The months spent filling out college applications may very well have been some of the most stressful months of your high school career. The amalgamation of required essays, grades, GPA’s, SAT scores, and extracurricular activities was overwhelming; at some point, they probably left you doubting whether you were good enough to be accepted into your dream school. Do all of these numbers, words, and scores, actually matter as much universities claim they do?
Unfortunately, the college admissions system is far from perfect. Like most aspects of American life, it is troubled by various inequalities, like class.
In order to get a better look inside the workings of the application process, I interviewed Josh Mound, a journalist and professor at the University of Virginia. Mound currently teaches a course called “America Unequal” as part of the new Engagements program at the University.
“For first-generation and other less-advantaged students, everything about the application process — the essays, the recommendations, the FAFSA — can be overwhelming,” said Mound. “Because they usually don’t have family members who’ve successfully navigated the process to rely on, they must turn to high school counselors, who are often overworked and unable to give each student the time they deserve.”
If these students are able to receive help with the college application process, they then must come face-to-face with the largest obstacle: money.
“The [price of college] discourages students from poor and working-class backgrounds who might be eligible for aid, but not realize it; [this is] due to opaque funding information,” explained Mound. “As a result, many students from underrepresented groups either aim too low or give up completely. [This is why] colleges must be more transparent in terms of their likely bottom-line costs.”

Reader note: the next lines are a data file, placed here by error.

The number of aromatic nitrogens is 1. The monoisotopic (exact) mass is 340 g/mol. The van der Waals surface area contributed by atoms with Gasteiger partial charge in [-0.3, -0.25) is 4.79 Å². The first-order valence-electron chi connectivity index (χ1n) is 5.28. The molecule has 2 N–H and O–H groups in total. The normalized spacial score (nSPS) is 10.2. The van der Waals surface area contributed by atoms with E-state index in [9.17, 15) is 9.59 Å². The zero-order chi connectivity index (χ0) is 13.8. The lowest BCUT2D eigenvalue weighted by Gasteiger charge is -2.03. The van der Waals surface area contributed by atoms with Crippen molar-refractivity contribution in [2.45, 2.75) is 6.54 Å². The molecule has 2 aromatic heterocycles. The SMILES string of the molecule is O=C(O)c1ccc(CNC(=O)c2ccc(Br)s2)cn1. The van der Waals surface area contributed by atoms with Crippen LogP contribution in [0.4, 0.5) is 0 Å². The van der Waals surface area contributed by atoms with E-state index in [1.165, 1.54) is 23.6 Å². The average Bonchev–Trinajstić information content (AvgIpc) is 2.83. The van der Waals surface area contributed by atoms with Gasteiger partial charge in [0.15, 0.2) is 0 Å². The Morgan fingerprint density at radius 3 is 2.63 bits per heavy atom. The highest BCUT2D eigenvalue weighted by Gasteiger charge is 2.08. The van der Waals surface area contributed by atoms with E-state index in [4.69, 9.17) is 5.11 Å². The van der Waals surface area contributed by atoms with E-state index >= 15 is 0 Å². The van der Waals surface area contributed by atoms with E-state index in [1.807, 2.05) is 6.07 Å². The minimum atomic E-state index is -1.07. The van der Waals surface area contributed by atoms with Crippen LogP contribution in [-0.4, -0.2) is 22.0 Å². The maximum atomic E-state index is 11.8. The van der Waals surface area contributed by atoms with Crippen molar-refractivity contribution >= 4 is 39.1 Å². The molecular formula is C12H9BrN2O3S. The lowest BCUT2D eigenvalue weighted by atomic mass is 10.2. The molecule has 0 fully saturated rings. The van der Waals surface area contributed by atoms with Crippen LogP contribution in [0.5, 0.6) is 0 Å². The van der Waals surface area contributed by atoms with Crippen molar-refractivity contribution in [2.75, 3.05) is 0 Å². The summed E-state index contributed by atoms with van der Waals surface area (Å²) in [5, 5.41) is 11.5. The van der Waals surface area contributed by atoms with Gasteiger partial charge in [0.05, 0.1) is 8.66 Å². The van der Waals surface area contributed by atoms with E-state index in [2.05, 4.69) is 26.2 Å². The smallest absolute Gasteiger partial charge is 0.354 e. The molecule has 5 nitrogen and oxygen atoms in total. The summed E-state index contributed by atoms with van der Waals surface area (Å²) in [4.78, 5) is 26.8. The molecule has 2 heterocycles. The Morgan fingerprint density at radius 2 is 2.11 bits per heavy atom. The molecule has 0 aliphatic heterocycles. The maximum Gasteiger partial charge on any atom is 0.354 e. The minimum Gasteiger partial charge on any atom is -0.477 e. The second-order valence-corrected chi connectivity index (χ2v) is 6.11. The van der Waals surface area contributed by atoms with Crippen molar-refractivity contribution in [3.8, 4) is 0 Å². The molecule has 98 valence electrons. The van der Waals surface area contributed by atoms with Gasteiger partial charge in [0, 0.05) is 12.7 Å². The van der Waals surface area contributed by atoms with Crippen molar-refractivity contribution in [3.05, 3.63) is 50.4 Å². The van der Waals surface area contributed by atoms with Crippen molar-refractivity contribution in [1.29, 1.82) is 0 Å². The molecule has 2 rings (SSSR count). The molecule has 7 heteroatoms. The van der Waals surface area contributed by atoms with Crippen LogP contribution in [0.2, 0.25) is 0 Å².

The fact that thousands of low-income high school students miss their chance to receive a quality college education is startling in itself, but what about all of the students who did make it to college? What were the deciding factors that made the application reviewers think, this is someone I want attending this school?
If you are wealthy, you automatically have a better chance of getting into college, for reasons besides simply having a lot of money.
“Standardized test scores rise in tandem with their family income, so they’re often measuring privilege [instead of] talent,” said Mound. “Moreover, many studies have found that other factors, like high school GPA, predict college success better than SAT or ACT scores. As a result, some universities are moving away from requiring them, which I think is a positive step.”
Universities preach ‘inclusivity’, but to practice it, they must take steps like lowering overall expenses and taking unfair biases out of the application process.
“Inequalities in higher education are ultimately the result of our vastly unequal K-12 system,” said Mound. “The country should move away from misguided education “reform” ideas that focus on testing alone and limit poor students’ exposure to the types of enriching activities that good schools take for granted. We also should invest more in counseling resources to help first-generation students navigate the application process.”